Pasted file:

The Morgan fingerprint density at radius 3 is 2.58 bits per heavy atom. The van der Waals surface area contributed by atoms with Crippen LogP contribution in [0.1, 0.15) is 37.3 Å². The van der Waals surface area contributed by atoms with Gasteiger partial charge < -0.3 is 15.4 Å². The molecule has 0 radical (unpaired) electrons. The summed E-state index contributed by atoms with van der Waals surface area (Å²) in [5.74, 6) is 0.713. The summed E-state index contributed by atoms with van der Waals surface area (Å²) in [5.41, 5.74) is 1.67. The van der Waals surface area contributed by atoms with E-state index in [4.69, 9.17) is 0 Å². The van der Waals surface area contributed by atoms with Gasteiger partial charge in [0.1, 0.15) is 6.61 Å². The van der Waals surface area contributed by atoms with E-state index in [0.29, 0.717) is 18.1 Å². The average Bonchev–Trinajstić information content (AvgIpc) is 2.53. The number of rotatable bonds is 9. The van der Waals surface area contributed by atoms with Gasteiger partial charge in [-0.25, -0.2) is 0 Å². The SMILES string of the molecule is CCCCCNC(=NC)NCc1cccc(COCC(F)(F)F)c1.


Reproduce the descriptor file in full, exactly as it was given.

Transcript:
The Morgan fingerprint density at radius 3 is 2.58 bits per heavy atom. The van der Waals surface area contributed by atoms with Crippen LogP contribution in [0.1, 0.15) is 37.3 Å². The van der Waals surface area contributed by atoms with Gasteiger partial charge < -0.3 is 15.4 Å². The molecule has 0 radical (unpaired) electrons. The summed E-state index contributed by atoms with van der Waals surface area (Å²) in [5.74, 6) is 0.713. The summed E-state index contributed by atoms with van der Waals surface area (Å²) in [5.41, 5.74) is 1.67. The van der Waals surface area contributed by atoms with E-state index in [4.69, 9.17) is 0 Å². The van der Waals surface area contributed by atoms with Gasteiger partial charge in [0.1, 0.15) is 6.61 Å². The van der Waals surface area contributed by atoms with E-state index in [0.29, 0.717) is 18.1 Å². The average Bonchev–Trinajstić information content (AvgIpc) is 2.53. The number of rotatable bonds is 9. The van der Waals surface area contributed by atoms with Gasteiger partial charge in [-0.25, -0.2) is 0 Å². The SMILES string of the molecule is CCCCCNC(=NC)NCc1cccc(COCC(F)(F)F)c1.